Hoksbergen and Boer were married in June of 2005, a month after graduating. They’re still a team, a great one, if you’re wondering. They’ve got four wonderful kids and plans for publications yet to come.
But then, the best laid plans of mice and men and artists. . .well, you know the rest. While still at Dordt, and then, after graduation, trying to establish himself as an artist (beginning as a mural painter), Joe found himself increasingly victimized by “severe body aches, brain fog, and fatigue,” symptoms eventually diagnosed as Lyme disease and CIRS (mold illness). His health went into decline just a few months into their marriage.
It’s hard to keep one’s head above water when what’s happening inside prompts a kind of lethargy. “My mind, once teeming with ideas, now felt muddled and depressed.” All that potential, all that challenge seemingly dried up. Things were difficult.
For a variety of good reasons, he and Katie decided the best path for the two them—and him—would be for Joe to take a job teaching art (grades two through 12) at Pella Christian, where, in what seemed a miracle, an opening had just occurred.
For 12 years, Hoksbergen taught art in the schools he had attended himself, a few of his later years behind the desk part-time. In the persistent languor of his Lyme’s disease, he did very little creative work; but then eventually new medical treatments slowly brought improvements, and he started to reopen those sketch books—doing all sorts of things and on Instagram posting things he’d created. Freelance work followed when people noticed his work, and his strength—and his imagination— returned.
During his summers, he stayed busy producing, sometime art pieces, sometimes free-lance graphic design, sometimes bare-wall murals. One of his first illustration jobs was for Beyond Control: Heart-Centered Classroom Climate and Discipline (2014), by Alan Bandstra (’89), published by Dordt Press. Bandstra was greatly pleased: “No matter how abstract the concept presented within my writing, Joe’s pictures nailed it. Every time.”
The more freelance work he did, the more contacts he accumulated and offers he considered. Vermeer Corporation asked him to illustrate Farmer Gary’s Birthday Adventure, a book to honor the corporation’s 70th anniversary. That series of freelance jobs, he says, “helped me to understand the process of design, layout and printing,” and thereby to grow as an artist and a professional.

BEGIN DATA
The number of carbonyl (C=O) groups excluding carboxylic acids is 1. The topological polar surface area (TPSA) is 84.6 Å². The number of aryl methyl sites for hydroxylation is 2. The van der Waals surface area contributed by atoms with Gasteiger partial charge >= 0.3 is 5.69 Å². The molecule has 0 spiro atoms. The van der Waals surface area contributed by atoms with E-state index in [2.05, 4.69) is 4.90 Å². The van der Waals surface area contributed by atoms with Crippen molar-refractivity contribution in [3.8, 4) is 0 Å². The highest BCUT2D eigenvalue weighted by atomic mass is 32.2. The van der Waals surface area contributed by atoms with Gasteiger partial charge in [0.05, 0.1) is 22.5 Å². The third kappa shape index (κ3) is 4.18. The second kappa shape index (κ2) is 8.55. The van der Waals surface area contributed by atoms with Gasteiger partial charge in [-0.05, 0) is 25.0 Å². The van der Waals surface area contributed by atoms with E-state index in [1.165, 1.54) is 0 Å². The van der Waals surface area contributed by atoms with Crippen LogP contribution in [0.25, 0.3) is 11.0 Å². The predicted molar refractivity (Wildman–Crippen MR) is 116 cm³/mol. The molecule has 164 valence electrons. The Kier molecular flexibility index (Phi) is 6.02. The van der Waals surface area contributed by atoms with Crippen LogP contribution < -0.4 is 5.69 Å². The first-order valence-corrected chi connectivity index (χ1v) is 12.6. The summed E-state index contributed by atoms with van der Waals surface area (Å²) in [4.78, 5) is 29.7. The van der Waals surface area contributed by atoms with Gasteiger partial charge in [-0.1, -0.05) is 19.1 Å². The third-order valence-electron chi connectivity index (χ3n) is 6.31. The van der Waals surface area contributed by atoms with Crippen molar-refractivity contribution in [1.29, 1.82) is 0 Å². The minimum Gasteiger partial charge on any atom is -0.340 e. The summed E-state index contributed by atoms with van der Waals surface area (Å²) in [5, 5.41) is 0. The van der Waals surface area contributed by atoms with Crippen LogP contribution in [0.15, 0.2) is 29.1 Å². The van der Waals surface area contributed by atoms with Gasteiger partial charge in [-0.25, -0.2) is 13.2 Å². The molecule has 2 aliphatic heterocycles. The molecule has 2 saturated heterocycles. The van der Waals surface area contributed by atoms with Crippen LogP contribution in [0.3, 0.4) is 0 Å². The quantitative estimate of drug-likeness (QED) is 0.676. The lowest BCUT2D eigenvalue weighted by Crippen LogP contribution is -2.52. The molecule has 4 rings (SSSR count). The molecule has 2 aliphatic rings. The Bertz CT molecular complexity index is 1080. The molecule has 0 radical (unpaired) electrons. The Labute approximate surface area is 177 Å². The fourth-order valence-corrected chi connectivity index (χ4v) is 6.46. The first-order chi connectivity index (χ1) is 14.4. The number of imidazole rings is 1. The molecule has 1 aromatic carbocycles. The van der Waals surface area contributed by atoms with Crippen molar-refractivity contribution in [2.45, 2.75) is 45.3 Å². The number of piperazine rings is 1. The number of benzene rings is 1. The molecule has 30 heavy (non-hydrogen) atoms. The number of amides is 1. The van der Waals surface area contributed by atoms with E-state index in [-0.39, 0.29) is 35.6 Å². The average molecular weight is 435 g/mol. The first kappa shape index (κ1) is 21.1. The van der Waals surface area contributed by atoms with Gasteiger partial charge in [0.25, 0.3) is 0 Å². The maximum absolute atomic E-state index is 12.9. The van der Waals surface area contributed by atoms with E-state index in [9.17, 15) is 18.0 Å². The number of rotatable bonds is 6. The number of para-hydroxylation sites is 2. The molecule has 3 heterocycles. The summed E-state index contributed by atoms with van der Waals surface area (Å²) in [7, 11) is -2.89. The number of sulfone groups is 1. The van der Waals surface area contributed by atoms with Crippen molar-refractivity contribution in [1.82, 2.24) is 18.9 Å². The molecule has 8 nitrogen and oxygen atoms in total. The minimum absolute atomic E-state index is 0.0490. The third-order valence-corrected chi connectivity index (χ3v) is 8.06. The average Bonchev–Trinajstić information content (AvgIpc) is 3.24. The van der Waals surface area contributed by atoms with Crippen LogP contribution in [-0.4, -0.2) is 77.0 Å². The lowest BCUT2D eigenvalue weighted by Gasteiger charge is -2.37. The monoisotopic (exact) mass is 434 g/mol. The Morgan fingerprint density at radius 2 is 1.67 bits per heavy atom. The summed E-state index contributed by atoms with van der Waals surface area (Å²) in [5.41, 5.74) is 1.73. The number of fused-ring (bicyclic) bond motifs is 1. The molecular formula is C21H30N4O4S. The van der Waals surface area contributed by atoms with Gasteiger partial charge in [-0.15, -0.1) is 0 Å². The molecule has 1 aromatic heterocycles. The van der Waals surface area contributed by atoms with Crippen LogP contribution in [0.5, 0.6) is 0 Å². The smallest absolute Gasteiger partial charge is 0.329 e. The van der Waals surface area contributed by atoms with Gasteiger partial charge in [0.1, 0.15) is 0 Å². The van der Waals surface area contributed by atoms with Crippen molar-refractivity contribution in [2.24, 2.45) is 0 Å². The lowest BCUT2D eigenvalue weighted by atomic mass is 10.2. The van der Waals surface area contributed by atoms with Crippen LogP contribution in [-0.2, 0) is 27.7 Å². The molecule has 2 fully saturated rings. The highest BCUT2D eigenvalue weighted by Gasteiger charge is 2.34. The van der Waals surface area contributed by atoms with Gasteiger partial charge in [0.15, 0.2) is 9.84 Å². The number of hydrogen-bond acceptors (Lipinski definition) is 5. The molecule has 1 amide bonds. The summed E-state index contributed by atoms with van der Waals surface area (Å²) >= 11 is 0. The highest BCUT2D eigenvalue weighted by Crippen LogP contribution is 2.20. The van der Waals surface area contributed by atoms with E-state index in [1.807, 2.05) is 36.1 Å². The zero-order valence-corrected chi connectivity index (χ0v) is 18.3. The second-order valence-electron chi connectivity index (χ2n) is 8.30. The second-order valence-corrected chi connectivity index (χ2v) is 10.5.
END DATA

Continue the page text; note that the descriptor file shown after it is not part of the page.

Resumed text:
These days he’s illustrating another book in a series called Good News for Little Hearts, from New Growth Press, books for children from three to eight years old, hardcover books New Growth says bring “biblical help and hope to issues every child faces.” (See newgrowthpress.com). He says he and Katie were greatly taken with what they found at New Growth. He applied, and, blessedly, was invited to submit some drawings for this new series. What he gave them sealed the deal. His very first project for them was The Moon is Always Round, a stand-alone title designed to help families deal with infant loss. These days he’s working on his ninth book in the Good News for Little Hearts series, his tenth book in all for New Growth.
“We have always dreamed of publishing together,” he says, Katie writing, Joe illustrating. “We have lots of ideas and several different manuscripts we’re hoping to publish someday.”
Out of the classroom completely now, Joe Hox’s contract calls for more work from New Growth Press, including another stand-alone book, not unlike The Moon is Always Round.
One more thing. Just in case you’re wondering, his father sold the farm. Joe doesn’t hold on to dreams of one day proving himself in the cattle yard or leaving perfectly straight windrows behind him on a John Deere. He says, truth be told, he never was much of a farmer.
But ask him about his latest project, and his face will light up. “This summer I’ll be illustrating a book for Feeding Minds Press, an imprint of [go on, guess] American Farm Bureau Foundation for Agriculture.”
Fitting, eh? Still a farm boy, just one packing a sketchbook.